paper that the ideals of science, always implicit, are now actually in process of being explicitly formulated, and that these ideals give promise of a policy of city development. And once to see and feel this movement of science is to participate in it, to forward and direct it.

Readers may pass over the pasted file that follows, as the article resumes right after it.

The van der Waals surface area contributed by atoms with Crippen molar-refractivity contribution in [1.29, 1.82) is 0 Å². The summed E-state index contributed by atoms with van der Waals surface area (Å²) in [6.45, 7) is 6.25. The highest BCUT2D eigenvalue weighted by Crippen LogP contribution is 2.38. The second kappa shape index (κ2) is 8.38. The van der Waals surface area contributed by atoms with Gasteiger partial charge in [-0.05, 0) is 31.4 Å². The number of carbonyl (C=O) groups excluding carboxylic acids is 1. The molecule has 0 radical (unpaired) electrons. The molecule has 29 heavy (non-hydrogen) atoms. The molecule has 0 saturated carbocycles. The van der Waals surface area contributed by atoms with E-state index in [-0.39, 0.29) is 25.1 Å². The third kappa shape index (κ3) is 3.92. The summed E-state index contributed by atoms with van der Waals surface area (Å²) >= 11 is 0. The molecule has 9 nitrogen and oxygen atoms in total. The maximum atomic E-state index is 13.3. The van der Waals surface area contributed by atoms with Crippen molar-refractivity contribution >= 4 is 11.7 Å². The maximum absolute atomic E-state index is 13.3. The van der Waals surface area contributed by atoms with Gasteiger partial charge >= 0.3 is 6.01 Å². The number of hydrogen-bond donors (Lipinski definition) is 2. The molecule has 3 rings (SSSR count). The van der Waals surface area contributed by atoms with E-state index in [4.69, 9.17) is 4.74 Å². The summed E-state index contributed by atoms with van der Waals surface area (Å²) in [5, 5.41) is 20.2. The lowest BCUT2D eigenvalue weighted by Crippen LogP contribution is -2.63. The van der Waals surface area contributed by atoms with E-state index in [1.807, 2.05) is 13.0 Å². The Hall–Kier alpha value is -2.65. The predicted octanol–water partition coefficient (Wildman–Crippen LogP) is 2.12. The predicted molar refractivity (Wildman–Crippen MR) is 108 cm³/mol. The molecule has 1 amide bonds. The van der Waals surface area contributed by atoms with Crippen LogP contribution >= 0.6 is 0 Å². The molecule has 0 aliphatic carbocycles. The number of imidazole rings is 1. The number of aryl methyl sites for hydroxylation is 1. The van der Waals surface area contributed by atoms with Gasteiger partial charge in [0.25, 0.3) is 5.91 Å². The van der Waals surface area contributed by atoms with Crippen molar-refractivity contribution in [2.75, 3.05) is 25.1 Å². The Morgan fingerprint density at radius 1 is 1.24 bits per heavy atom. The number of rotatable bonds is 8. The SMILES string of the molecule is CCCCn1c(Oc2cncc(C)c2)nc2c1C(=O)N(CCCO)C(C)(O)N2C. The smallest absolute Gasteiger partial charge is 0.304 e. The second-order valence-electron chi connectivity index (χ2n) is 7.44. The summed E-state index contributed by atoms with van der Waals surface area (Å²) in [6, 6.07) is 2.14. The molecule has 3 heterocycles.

In a first rough approximation it may be taken that the middle term between Science and Policy is Potency. The conception of Potency presents itself to us with a reality and a force proportional to the frequency and intensity of our first-hand immediate and direct contacts with nature. The conception doubtless reaches a vanishing point in the minds of that urban breed of domesticated animals which are cut off from nature by continuous confinement in the cages called town houses; this variety of animal degenerates into a sort of subnatural species, with supernatural cravings. The city in its evolution is of course a natural phenomenon; but within the city, the barriers between man and nature are numerous and formidable. Amongst the dwellers in cities, it is probable that the only persons who are in habitual contact with nature are mothers and poets. To the mother the infant is an embodiment and epitome of all the potencies of nature. The baby, as has been well said, is a bundle of potencies. Its development through adolescence to maturity is the realisation of its potency for evolution or